Things at ZERO/SPORTS are alive and well, which isn’t something I thought I’d be saying a few years ago.

The brand has carved out a nice piece of the 86/BRZ market and it’s helped keep their shop and retail operation very active lately. That being said, they haven’t forgotten their roots. Some of the shop’s most well known track monsters were proudly on display at a recent open house.

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Generations past and present. In the foreground, one of the company’s most recent Impreza demo cars sporting a more conservative street setup. Their GRB front bumper didn’t really do it for me at first, but as the Japanese tuning industry takes things to the extreme, it looks subtle and very clean by comparison.

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Further down, a couple of Tsukuba Super Battle veterans including the very reclusive BTZ007R2 GC. It’s astonishing just how well these cars have aged over the years. Both the GC and their more well known GD time attack racer would look right at home laying down lap times in 2014.

According to the ZERO/SPORTS website, aero kits for all 3 generations are still in production. That’s great news for the rare Subaru owner looking do something completely different.

Is it too soon to be referring to these 3 as classics? I certainly don’t think so.

Photos courtesy of ZERO/SPORTS.

Subarus Of Instagram

My apologies for the lack of updates lately. It’s been a very busy few weeks at work, but as things settle down and the Formula 1 season gets underway, I should have a lot of new topics to discuss. Blogs seem to have taken a backseat to Instagram lately and there are certainly lots of great cars to be found on there. Here a couple Subarus I’ve been meaning to post for a while.

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@twelveam’s GDB sporting an all-black theme. I believe the car has gotten some wide fenders installed on the front since this photo was taken. Definitely one of the better looking Bay Area Subarus.

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@ih8vermont’s GDB with a bugeye front end swap and some aggressive NT03s.

Hit me up on Instagram @aclass which has been getting a lot more updates than the blog and as usual, thanks for the support!

Photos courtesy of twelveam, ih8vermont & 247 Media.

Identity Crisis: The Subaru Impreza

The current GVB STI really isn’t a good looking car. When it was first revealed I thought, “give it some time and it will age well”. It hasn’t. In fact it will probably be remembered as one of the least memorable Subarus ever and judging by the 2015 WRX, it’s only going to get worse.

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I email back and forth with my buddy Earl a lot and we often discuss the current state of Subaru, where the brand has been and where it’s headed. Not too long ago he sent me this article from The Truth About Cars. It primarily discusses the way automotive manufacturers are continually using less interesting power plants in their cars and the way competing brands are offering more similar products. One of the article’s more interesting points discusses the way manufacturers are using their brand’s heritage to sell cars and how that will become more important as time goes on.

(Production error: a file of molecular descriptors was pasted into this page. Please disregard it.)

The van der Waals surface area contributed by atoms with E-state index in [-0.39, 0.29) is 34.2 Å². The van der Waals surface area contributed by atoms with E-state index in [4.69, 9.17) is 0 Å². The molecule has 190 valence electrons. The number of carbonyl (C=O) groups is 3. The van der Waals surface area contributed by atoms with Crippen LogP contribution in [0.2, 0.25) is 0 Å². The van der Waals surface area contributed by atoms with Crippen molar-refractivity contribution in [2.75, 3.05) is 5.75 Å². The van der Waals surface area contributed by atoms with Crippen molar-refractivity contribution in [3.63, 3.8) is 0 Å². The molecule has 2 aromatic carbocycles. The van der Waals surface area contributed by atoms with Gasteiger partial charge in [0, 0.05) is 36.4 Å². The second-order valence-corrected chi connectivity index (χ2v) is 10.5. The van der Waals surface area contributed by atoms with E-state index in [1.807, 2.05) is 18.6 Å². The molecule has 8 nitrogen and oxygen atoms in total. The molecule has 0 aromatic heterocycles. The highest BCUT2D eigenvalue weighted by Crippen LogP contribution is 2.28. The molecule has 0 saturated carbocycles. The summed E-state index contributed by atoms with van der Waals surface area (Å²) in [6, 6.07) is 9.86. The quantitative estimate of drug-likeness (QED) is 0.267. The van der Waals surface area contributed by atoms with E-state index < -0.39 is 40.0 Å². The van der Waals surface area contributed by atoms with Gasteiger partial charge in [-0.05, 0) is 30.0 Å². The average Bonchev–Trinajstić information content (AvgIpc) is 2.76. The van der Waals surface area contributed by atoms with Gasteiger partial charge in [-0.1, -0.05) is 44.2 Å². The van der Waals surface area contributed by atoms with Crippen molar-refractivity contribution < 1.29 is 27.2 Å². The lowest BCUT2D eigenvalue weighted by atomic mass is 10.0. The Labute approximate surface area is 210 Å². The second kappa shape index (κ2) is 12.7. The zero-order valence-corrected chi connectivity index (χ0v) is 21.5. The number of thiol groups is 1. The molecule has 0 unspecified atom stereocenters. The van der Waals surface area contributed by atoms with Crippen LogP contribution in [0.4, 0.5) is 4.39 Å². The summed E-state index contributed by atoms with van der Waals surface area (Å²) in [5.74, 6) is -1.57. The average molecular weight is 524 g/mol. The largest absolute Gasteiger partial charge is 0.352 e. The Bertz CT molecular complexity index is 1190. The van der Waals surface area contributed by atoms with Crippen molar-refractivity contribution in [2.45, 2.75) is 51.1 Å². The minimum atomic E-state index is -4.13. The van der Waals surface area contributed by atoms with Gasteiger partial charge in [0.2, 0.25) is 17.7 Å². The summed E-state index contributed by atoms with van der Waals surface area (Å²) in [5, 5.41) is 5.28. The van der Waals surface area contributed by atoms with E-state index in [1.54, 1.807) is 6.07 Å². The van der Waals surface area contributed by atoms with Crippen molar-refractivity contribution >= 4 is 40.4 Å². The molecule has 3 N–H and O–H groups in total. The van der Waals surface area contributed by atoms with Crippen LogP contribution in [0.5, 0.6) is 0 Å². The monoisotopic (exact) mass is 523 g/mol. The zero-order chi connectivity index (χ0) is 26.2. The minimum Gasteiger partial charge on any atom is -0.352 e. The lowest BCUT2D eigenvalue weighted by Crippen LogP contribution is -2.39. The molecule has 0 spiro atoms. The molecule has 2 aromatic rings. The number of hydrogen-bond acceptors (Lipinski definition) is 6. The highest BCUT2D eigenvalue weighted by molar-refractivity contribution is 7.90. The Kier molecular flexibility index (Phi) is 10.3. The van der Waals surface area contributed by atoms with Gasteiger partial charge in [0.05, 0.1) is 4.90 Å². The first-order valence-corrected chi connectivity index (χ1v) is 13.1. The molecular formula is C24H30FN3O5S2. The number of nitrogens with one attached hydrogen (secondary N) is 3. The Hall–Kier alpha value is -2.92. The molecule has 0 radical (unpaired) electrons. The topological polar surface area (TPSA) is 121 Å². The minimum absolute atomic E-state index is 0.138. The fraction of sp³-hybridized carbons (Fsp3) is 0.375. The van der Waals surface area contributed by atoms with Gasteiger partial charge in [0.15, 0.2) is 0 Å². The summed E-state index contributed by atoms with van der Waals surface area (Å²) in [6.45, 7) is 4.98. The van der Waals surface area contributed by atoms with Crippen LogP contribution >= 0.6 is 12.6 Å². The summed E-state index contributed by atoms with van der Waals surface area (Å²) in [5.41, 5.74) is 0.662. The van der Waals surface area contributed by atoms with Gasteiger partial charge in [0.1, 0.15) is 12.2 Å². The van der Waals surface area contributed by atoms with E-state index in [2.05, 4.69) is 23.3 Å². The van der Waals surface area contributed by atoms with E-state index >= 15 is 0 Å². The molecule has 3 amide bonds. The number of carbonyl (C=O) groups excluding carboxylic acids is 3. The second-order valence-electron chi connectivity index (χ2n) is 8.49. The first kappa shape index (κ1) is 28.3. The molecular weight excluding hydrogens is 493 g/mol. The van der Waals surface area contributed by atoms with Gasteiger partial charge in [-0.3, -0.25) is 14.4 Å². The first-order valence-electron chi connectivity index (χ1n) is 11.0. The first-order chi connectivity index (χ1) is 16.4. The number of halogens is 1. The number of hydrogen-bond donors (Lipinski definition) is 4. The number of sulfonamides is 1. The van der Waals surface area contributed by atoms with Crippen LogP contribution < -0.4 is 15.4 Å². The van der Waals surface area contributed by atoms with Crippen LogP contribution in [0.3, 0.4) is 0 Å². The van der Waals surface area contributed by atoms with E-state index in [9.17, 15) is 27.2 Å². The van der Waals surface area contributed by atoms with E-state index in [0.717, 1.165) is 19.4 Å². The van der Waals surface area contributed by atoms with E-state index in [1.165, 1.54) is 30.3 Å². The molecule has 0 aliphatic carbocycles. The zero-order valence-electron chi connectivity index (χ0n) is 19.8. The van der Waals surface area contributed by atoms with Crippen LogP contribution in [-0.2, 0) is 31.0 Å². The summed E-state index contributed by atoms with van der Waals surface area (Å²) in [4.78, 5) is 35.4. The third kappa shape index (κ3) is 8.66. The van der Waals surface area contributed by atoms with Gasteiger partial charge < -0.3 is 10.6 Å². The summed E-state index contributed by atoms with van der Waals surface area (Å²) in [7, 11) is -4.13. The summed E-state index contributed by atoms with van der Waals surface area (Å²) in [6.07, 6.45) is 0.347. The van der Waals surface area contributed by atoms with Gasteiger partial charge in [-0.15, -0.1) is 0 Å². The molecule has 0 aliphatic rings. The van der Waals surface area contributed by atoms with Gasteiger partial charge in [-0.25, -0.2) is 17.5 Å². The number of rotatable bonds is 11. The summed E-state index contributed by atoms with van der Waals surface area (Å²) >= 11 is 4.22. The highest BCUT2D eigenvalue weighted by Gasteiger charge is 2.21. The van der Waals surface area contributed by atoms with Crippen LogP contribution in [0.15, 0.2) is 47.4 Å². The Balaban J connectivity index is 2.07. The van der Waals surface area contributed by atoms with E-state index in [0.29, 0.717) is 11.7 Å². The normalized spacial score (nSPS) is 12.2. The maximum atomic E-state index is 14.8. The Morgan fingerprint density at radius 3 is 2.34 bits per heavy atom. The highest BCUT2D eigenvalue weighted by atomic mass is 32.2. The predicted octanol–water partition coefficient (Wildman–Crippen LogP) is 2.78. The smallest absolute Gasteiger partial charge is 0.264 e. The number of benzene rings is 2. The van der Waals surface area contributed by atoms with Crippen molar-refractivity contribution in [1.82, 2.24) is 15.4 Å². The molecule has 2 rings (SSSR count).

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Take Subaru for example. They haven’t really raced in years. After pulling out of the WRC in 2008, the Impreza doesn’t have the motor sports tie-in it once did. As a result, Subaru have shifted the car’s focus and rather than building a road-going rally car, they’ve designed the Impreza to be more comfortable and more “luxurious” to compete with the Europeans. The change in direction can’t solely be blamed for its weight gain and stubborn styling. Heightened crash and pedestrian safety regulations are also a major factor. The interesting thing to consider is that the Europeans have to deal with the same kinds of regulations, but they’ve still managed to produce very good looking cars. In fact, 2014 is set to be a stellar year for European car design – the BMW M3, Alfa Romeo 4C, Volkswagen Golf GTI and the absolutely stunning Jaguar F-Type Coupe to name a few. There’s also a new golden age of hyper cars emerging with LaFerrari, McLaren’s P1, the Porsche 918 Spyder and anything Pagani are building at the moment. Consider that and Subaru, who had their best sales year in 2013 are sort of missing the mark.

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But wait, what about the WRX Concept you say? Well that was indeed a very good looking car and shows what Subaru are capable of building, but for whatever reason they’ve decided that the upcoming WRX is good enough. This harks back to the idea of manufactures selling heritage. As a consumer, when you buy the 2015 WRX, you’re buying over 20 years of rallying history and you’re buying a car that was “inspired” by the WRX Concept. In the eyes of the manufacturer it becomes more about everything tied to the car, rather than the car itself.

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You may remember when Subaru first debuted the 2015 WRX, they began producing special videos about past iterations of the Impreza, including the 22B. These were not only intended to showcase some truly great moments in the brand’s history, but to assure the consumer, “yes, this is where we came from and this is what you’re buying into”. While it’s nice in theory, the whole idea falls flat and instead leaves us wishing we could somehow buy a 22B, rather than the current, boring and frankly ugly new WRX.

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Rather than stepping back and recognizing the 22B as their peak, Subaru should be striving to outdo it. Since the WRX has become so similar to the STI, why not make the latter even more outlandish? As of 2015 all you’ll really be getting from buying an STI over the WRX are some big brakes, more aggressive bumpers and lots of badges. Subaru should give it the premium quality and performance it’s price tag warrants. Instead of doing a limited production, JDM-only tS Type RA, make that the standard STI! If they’re trying to emulate the 22B, why not make the new car a coupe, give it more horsepower and then it can truly compete with the M, AMG and S models of the world.